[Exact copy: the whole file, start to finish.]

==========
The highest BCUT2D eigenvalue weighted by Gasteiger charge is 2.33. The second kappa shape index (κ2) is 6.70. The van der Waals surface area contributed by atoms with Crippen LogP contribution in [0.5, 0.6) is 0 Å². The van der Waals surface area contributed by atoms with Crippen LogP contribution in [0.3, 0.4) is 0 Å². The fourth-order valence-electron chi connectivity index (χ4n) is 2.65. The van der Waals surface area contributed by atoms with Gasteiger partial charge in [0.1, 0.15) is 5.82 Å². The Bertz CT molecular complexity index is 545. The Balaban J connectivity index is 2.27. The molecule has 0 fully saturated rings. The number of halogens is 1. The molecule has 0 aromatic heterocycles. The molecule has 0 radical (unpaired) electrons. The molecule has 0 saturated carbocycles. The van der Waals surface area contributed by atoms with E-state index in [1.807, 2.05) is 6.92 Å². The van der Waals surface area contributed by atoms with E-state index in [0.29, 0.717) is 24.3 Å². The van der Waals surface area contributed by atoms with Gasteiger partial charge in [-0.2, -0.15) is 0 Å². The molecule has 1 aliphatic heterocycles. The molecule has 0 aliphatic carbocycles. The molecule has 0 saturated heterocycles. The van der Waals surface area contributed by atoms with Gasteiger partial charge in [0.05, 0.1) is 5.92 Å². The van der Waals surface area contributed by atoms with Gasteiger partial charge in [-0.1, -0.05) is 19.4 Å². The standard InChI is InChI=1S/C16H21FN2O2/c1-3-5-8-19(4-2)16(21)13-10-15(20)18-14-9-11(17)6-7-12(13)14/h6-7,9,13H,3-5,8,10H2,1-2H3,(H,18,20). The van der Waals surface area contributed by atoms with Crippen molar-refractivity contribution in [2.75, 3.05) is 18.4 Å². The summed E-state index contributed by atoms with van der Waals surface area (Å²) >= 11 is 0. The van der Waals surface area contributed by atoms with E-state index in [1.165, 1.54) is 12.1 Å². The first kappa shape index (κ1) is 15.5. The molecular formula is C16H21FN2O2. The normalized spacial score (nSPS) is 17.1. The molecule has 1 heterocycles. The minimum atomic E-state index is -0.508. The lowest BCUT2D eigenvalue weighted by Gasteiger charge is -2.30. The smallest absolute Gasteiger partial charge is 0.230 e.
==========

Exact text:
The highest BCUT2D eigenvalue weighted by Gasteiger charge is 2.33. The second kappa shape index (κ2) is 6.70. The van der Waals surface area contributed by atoms with Crippen LogP contribution in [0.5, 0.6) is 0 Å². The van der Waals surface area contributed by atoms with Crippen LogP contribution in [0.3, 0.4) is 0 Å². The fourth-order valence-electron chi connectivity index (χ4n) is 2.65. The van der Waals surface area contributed by atoms with Gasteiger partial charge in [0.1, 0.15) is 5.82 Å². The Bertz CT molecular complexity index is 545. The Balaban J connectivity index is 2.27. The molecule has 0 fully saturated rings. The number of halogens is 1. The molecule has 0 aromatic heterocycles. The molecule has 0 radical (unpaired) electrons. The molecule has 0 saturated carbocycles. The van der Waals surface area contributed by atoms with E-state index in [1.807, 2.05) is 6.92 Å². The van der Waals surface area contributed by atoms with E-state index in [0.29, 0.717) is 24.3 Å². The van der Waals surface area contributed by atoms with Gasteiger partial charge in [-0.2, -0.15) is 0 Å². The molecule has 1 aliphatic heterocycles. The molecule has 0 aliphatic carbocycles. The molecule has 0 saturated heterocycles. The van der Waals surface area contributed by atoms with Gasteiger partial charge in [0.05, 0.1) is 5.92 Å². The van der Waals surface area contributed by atoms with Gasteiger partial charge in [-0.1, -0.05) is 19.4 Å². The standard InChI is InChI=1S/C16H21FN2O2/c1-3-5-8-19(4-2)16(21)13-10-15(20)18-14-9-11(17)6-7-12(13)14/h6-7,9,13H,3-5,8,10H2,1-2H3,(H,18,20). The van der Waals surface area contributed by atoms with Crippen molar-refractivity contribution in [2.75, 3.05) is 18.4 Å². The summed E-state index contributed by atoms with van der Waals surface area (Å²) >= 11 is 0. The van der Waals surface area contributed by atoms with E-state index in [1.165, 1.54) is 12.1 Å². The first kappa shape index (κ1) is 15.5. The molecular formula is C16H21FN2O2. The normalized spacial score (nSPS) is 17.1. The molecule has 1 heterocycles. The minimum atomic E-state index is -0.508. The lowest BCUT2D eigenvalue weighted by Gasteiger charge is -2.30. The smallest absolute Gasteiger partial charge is 0.230 e.